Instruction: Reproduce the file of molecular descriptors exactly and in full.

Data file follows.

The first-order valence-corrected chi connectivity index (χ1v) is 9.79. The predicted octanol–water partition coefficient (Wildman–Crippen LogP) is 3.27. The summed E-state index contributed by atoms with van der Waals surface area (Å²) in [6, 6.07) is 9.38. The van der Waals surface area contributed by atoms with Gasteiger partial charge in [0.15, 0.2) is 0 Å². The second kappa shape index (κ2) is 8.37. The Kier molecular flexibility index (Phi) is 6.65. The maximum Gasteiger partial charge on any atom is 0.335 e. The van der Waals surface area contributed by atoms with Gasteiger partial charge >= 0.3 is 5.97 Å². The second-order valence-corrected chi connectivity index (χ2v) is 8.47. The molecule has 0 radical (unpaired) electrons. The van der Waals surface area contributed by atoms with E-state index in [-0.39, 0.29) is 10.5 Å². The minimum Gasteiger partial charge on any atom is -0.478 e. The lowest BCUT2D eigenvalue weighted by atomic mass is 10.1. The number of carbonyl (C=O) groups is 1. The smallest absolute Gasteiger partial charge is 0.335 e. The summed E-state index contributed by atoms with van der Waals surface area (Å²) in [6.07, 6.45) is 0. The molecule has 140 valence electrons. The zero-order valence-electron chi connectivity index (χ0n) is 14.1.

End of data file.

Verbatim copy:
The first-order valence-corrected chi connectivity index (χ1v) is 9.79. The predicted octanol–water partition coefficient (Wildman–Crippen LogP) is 3.27. The summed E-state index contributed by atoms with van der Waals surface area (Å²) in [6, 6.07) is 9.38. The van der Waals surface area contributed by atoms with Gasteiger partial charge in [0.15, 0.2) is 0 Å². The second kappa shape index (κ2) is 8.37. The Kier molecular flexibility index (Phi) is 6.65. The maximum Gasteiger partial charge on any atom is 0.335 e. The van der Waals surface area contributed by atoms with Gasteiger partial charge >= 0.3 is 5.97 Å². The second-order valence-corrected chi connectivity index (χ2v) is 8.47. The molecule has 0 radical (unpaired) electrons. The van der Waals surface area contributed by atoms with E-state index in [-0.39, 0.29) is 10.5 Å². The minimum Gasteiger partial charge on any atom is -0.478 e. The lowest BCUT2D eigenvalue weighted by atomic mass is 10.1. The number of carbonyl (C=O) groups is 1. The smallest absolute Gasteiger partial charge is 0.335 e. The summed E-state index contributed by atoms with van der Waals surface area (Å²) in [6.07, 6.45) is 0. The molecule has 140 valence electrons. The zero-order valence-electron chi connectivity index (χ0n) is 14.1.